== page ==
Kennedy Letting Personal History Dictate Gun Policy, Group Says

By Carolyn Bolls | July 7, 2008 | 8:31pm EDT

( - A gun rights group has issued a controversial challenge to one of the Democratic Party's most prominent figures - Sen. Ted Kennedy of Massachusetts - on the issue of safety for America's police officers.

The challenge, issued by the Second Amendment Foundation, references the number of police officers who were killed last year in the line of duty as a result of gunfire and the number killed in automobile crashes. Kennedy, whose two brothers - John and Robert - were assassinated by gunmen, is a staunch supporter of gun control and wants the so-called "cop-killer" bullets banned.

"Where's Ted Kennedy, and why isn't he demanding that automakers be sued into financial oblivion the same way he wants America's gun industry to be devastated?" asked Alan Gottlieb, president of the Second Amendment Foundation (SAF).

Gottlieb points out that one-third of the police officers killed last year in the line of duty were shot, while one-half died in car crashes.

The U.S. Senate last month passed the Protection of Lawful Commerce in Arms Act by a vote of 65 to 31, despite what Gottlieb called Kennedy's "hysteria-laden rhetoric." The Act bars state or federal civil lawsuits from being filed against gun manufacturers and sellers for the unlawful misuse of a firearm. There are exceptions to this rule in cases where the seller of a gun ignores mandated background checks on the buyer or if a defective firearm results in injury or death.

According to Gottlieb, Kennedy repeatedly called for a ban on the "cop-killer bullets" -- ammunition designed for handguns that is meant to pierce armored vests. Kennedy also called opposition to his ban a "national disgrace," according to Gottlieb.

"Ted Kennedy has proven himself to be somewhat of an expert on the subject of national disgraces, as his own personal conduct over the years would attest," Gottlieb responded, a reference to the accident near Chappaquiddick Island in July, 1969 in which Kennedy drove off a bridge into the water and his passenger -- Mary Jo Kopechne - drowned. Kennedy left the scene and did not file a police report until the next day.

Gottlieb does not believe Kennedy will shift his attention to vehicle safety for police officers. "He will continue to attack gun rights," Gottlieb said, "and when it comes to traffic accidents it's something he doesn't want to talk about because of his past record.

In a Senate floor speech, Kennedy called the selling of "cop-killer" bullets "outrageous and unconscionable.

"At a minimum, we owe a duty to police officers who are in more and more jeopardy because of the increasing number of dangerous weapons and ammunition in the hands of criminals," Kennedy said.

He called the Treasury Department's regulations on armor-piercing ammunition "weak" and added that "this ammunition can be easily bought over the counter, by mail, and over the Internet.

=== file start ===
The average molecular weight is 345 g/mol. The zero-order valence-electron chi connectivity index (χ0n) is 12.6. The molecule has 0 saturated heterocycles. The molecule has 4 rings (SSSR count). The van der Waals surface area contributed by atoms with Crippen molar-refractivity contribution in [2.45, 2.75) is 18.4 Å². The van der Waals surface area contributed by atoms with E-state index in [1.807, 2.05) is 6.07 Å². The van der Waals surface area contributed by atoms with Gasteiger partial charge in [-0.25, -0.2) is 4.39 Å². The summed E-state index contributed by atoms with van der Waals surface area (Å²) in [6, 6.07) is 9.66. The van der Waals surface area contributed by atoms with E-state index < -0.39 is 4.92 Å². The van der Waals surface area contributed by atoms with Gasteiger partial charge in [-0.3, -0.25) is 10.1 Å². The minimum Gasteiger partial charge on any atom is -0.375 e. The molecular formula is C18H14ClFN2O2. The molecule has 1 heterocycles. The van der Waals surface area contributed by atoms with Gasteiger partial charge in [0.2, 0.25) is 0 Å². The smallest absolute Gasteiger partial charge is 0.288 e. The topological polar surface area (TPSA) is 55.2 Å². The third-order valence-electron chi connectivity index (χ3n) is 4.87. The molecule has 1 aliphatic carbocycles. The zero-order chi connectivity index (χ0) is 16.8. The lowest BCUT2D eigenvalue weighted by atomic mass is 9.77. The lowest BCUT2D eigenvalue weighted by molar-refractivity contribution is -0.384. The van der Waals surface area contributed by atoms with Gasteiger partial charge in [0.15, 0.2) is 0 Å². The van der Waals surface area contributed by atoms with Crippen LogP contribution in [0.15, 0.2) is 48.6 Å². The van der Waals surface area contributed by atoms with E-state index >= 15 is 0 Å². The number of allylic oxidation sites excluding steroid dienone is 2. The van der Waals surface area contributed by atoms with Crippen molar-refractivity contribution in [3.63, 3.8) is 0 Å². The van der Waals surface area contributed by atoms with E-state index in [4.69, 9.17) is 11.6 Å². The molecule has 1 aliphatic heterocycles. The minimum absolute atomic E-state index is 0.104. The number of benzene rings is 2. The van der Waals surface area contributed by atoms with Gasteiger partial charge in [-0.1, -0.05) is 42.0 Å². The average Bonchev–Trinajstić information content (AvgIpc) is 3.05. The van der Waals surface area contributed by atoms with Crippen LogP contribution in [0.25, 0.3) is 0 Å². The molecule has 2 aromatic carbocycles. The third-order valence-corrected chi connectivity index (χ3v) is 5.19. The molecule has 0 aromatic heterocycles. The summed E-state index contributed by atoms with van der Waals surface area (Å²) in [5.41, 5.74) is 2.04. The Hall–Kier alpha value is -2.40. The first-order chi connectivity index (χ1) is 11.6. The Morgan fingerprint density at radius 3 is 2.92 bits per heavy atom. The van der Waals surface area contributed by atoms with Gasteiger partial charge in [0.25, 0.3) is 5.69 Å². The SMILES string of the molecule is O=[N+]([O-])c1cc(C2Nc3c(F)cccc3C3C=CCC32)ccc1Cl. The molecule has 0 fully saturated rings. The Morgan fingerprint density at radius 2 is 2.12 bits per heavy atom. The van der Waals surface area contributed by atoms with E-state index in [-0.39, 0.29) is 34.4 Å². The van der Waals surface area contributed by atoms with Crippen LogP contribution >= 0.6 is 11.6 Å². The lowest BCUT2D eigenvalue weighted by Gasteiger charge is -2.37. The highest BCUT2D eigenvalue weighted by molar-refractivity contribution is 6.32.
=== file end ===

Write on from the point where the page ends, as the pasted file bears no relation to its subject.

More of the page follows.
"That's a disgrace and a danger to police officers throughout the nation," Kennedy said.

The FBI has tracked the number of police officer deaths and the circumstances surrounding the fatalities. In its recent report entitled "Law Enforcement Officers Killed & Assaulted in 2003," the FBI stated that not one police officer fatality has ever resulted from the body armor being penetrated by the so-called "cop-killer bullets." All 19 police fatalities caused by body armor penetration resulted from long range rifles.

Gottlieb told Cybercast News Service that Kennedy's proposed amendment "would have banned all kinds of additional ammunition and expand the definition so that basically nobody can go hunting.

"[Kennedy] likes to pass legislation that controls people ... and gun-[related] civil rights [are] the individual freedom in America that I think Senator Kennedy's overall philosophy tends to oppose," Gottlieb added.

But Kennedy was not alone in his opposition of the legislation aimed at protecting gun makers and dealers. The International Brotherhood of Police Officers, the National Black Police Association, the Hispanic American Police Command Officers Association, the National Latino Peace Officers Association and the Major Cities Chiefs Association all opposed the Protection of Lawful Commerce in Arms Act.

"[These organizations] know this legislation will strip away the legal rights of victims of gun violence, including law enforcement officers and their families, to seek redress against irresponsible gun dealers and manufacturers," Kennedy said in his speech.

Laura Capps, spokeswoman for Kennedy, told Cybercast News Service that the senator is "not limiting the Second Amendment." Gottlieb's comments amount to a "false statement by a group that opposes [Kennedy's] efforts to make sure that fewer people are killed by gun violence," Capps said.

Regarding Gottlieb's references to Chappaquiddick and his comparison between gun and traffic-related deaths of police officers, Capps said she would not "even honor such a preposterous question with a response."

For the past 30 years, the shooting deaths of police officers have decreased by more than one-third, according to the National Law Enforcement Officers Memorial Fund (NLEOMF), a group dedicated to increasing public awareness of officers killed in the line of duty.

"While shooting deaths have declined by 36 percent over the past three decades, the number of officers killed in automobile accidents during that same period has risen by 40 percent," said Craig Floyd, Chairman of NLEOMF.

Floyd said the decrease in shooting deaths was due to better training and equipment, especially the increased use of armor vests. But Floyd said he believes more needs to be done when it comes to armored vests, better driver training, safer vehicles, and stun-guns to prevent officers from being killed.

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